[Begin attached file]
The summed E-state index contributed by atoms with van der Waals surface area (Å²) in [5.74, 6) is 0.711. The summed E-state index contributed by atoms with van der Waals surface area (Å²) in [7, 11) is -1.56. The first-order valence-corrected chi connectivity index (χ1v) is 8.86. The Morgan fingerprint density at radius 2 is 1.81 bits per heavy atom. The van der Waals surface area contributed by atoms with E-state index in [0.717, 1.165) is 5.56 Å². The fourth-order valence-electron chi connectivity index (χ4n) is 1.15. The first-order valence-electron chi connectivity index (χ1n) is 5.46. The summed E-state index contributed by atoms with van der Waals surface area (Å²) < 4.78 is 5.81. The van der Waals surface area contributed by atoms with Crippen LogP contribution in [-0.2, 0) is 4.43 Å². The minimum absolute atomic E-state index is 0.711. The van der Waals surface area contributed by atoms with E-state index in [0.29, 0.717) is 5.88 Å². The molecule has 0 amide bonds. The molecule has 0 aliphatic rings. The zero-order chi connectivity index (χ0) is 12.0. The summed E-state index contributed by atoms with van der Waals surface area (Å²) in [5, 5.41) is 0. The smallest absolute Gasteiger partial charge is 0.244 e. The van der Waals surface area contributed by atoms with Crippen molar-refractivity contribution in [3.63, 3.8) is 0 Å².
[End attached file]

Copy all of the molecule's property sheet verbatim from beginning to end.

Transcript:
The summed E-state index contributed by atoms with van der Waals surface area (Å²) in [5.74, 6) is 0.711. The summed E-state index contributed by atoms with van der Waals surface area (Å²) in [7, 11) is -1.56. The first-order valence-corrected chi connectivity index (χ1v) is 8.86. The Morgan fingerprint density at radius 2 is 1.81 bits per heavy atom. The van der Waals surface area contributed by atoms with E-state index in [0.717, 1.165) is 5.56 Å². The fourth-order valence-electron chi connectivity index (χ4n) is 1.15. The first-order valence-electron chi connectivity index (χ1n) is 5.46. The summed E-state index contributed by atoms with van der Waals surface area (Å²) < 4.78 is 5.81. The van der Waals surface area contributed by atoms with Crippen LogP contribution in [-0.2, 0) is 4.43 Å². The minimum absolute atomic E-state index is 0.711. The van der Waals surface area contributed by atoms with E-state index in [0.29, 0.717) is 5.88 Å². The molecule has 0 amide bonds. The molecule has 0 aliphatic rings. The zero-order chi connectivity index (χ0) is 12.0. The summed E-state index contributed by atoms with van der Waals surface area (Å²) in [5, 5.41) is 0. The smallest absolute Gasteiger partial charge is 0.244 e. The van der Waals surface area contributed by atoms with Crippen molar-refractivity contribution in [3.63, 3.8) is 0 Å².